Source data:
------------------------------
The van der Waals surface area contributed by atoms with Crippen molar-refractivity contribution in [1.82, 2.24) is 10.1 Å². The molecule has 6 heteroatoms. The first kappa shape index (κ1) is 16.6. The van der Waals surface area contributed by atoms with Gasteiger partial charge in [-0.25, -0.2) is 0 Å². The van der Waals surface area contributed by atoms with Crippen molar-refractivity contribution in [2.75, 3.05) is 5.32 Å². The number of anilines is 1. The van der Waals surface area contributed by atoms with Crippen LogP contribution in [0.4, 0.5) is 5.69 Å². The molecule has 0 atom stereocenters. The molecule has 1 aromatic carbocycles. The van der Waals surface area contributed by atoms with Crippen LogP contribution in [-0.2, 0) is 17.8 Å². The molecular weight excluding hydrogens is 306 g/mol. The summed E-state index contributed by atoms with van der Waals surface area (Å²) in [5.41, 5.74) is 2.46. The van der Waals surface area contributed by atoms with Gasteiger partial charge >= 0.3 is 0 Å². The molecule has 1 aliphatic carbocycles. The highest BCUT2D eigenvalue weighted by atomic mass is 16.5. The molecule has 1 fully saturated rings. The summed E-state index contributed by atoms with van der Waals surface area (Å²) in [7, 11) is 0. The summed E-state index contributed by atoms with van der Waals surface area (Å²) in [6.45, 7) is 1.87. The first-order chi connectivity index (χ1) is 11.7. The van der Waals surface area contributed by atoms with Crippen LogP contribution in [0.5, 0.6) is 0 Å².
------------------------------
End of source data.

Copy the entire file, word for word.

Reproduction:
The van der Waals surface area contributed by atoms with Crippen molar-refractivity contribution in [1.82, 2.24) is 10.1 Å². The molecule has 6 heteroatoms. The first kappa shape index (κ1) is 16.6. The van der Waals surface area contributed by atoms with Gasteiger partial charge in [-0.25, -0.2) is 0 Å². The van der Waals surface area contributed by atoms with Crippen molar-refractivity contribution in [2.75, 3.05) is 5.32 Å². The number of anilines is 1. The van der Waals surface area contributed by atoms with Crippen LogP contribution in [0.4, 0.5) is 5.69 Å². The molecule has 0 atom stereocenters. The molecule has 1 aromatic carbocycles. The van der Waals surface area contributed by atoms with Crippen LogP contribution in [-0.2, 0) is 17.8 Å². The molecular weight excluding hydrogens is 306 g/mol. The summed E-state index contributed by atoms with van der Waals surface area (Å²) in [5.41, 5.74) is 2.46. The van der Waals surface area contributed by atoms with Gasteiger partial charge >= 0.3 is 0 Å². The molecule has 1 aliphatic carbocycles. The highest BCUT2D eigenvalue weighted by atomic mass is 16.5. The molecule has 1 fully saturated rings. The summed E-state index contributed by atoms with van der Waals surface area (Å²) in [7, 11) is 0. The summed E-state index contributed by atoms with van der Waals surface area (Å²) in [6.45, 7) is 1.87. The first-order chi connectivity index (χ1) is 11.7. The van der Waals surface area contributed by atoms with Crippen LogP contribution in [0.5, 0.6) is 0 Å².